And even more so, if you are alone for the holiday, or childless again this year, or this year there isn’t money for special anything – the holidays can be painful.

So what can we do? How to fight back against the holiday blues?

  1. Let reality be real. If there is a specific grief ruining your holiday this year, it may be that all you can do is accept it. Feel the emotions, don’t fight them. Be honest with anyone who asks. Stay away from people who demand cheer from you and hold close those who understand your particular pain.
  2. Count your blessings. Especially if the issue is more diffuse, notice the good things in your life. Instead of holiday cards, write thank you cards. Tell the people who have been good to you specifically why you are grateful for them. Choose to notice what’s right, instead of focusing on what’s wrong.
  3. Look outside yourself. Focus on what you can do for other people. Soup kitchens and shelters need extra volunteers on holidays, so that those who celebrate those days can do so with their families. Call around, and see who needs volunteers. Say kind words to people who need kindness. If you have money, share it. If you have food, share that. Looking outside ourselves can break cycles of destructive thoughts.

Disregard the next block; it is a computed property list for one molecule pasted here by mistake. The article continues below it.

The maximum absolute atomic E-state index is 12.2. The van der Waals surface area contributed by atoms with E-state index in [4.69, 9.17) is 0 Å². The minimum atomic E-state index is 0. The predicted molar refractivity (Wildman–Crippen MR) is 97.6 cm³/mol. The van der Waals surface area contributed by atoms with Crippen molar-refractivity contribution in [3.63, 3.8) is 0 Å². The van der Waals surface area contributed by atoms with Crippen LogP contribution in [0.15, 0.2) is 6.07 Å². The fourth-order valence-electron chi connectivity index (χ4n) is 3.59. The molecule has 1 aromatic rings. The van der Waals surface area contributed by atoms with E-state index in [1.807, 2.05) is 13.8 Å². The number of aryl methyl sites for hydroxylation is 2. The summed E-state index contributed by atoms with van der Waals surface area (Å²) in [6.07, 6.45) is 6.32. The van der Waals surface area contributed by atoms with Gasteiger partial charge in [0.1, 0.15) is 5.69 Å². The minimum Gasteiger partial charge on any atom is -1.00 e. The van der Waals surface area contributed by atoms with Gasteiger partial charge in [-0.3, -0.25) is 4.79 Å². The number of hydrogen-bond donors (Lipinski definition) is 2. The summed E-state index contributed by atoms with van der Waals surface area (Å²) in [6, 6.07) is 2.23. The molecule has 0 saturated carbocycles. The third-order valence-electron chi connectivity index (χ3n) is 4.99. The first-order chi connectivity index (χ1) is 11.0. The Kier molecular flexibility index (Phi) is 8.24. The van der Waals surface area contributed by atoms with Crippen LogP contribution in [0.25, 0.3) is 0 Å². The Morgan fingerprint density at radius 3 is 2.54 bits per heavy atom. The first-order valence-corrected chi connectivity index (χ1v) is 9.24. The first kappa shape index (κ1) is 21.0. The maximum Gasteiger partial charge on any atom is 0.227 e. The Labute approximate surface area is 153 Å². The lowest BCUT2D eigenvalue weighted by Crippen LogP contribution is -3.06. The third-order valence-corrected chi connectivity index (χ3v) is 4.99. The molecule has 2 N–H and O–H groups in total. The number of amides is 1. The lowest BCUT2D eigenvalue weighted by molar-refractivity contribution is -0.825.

4. Take care of yourself. If you have health issues, do what you can to take care of yourself. Be sure to eat and sleep – but don’t live to eat or sleep. If you need to see a doctor, and that’s possible, then see a doctor. If you can’t afford to see a therapist, remember that the Suicide Prevention Hotline is available 24/7 at 1-800-273-8255. For those who are deaf or hard of hearing, you can call 1-800-799-4889. It’s OK to call: You are the person they are waiting to help. And yes, if you take medications of any sort, take your meds!
  5. Take a chance. If there’s something you are sort of looking forward to and sort of not, take a chance and go. Reframe “it could be awful” as “it could be pretty good.” Then give yourself an out: it’s OK to leave quietly if it makes you miserable.
  6. Get some exercise. Move more than you have been moving. For some that might be a walk around the house. For others, that might be a six-mile run. Choose something do-able that will push you a bit. You will sleep better and feel better.
  7. Put on some happy music. Hate Christmas carols? Put on some music that YOU like. Maybe dance to it (see #6 above.)
  8. Meditate. When did you last try meditation? The website gaiam.com offers a nice primer for beginners which lists several ways to meditate. Meditation is good for body and soul; for some people, it’s like a “reset button” in their day. Even if it hasn’t worked for you in the past, what do you have to lose?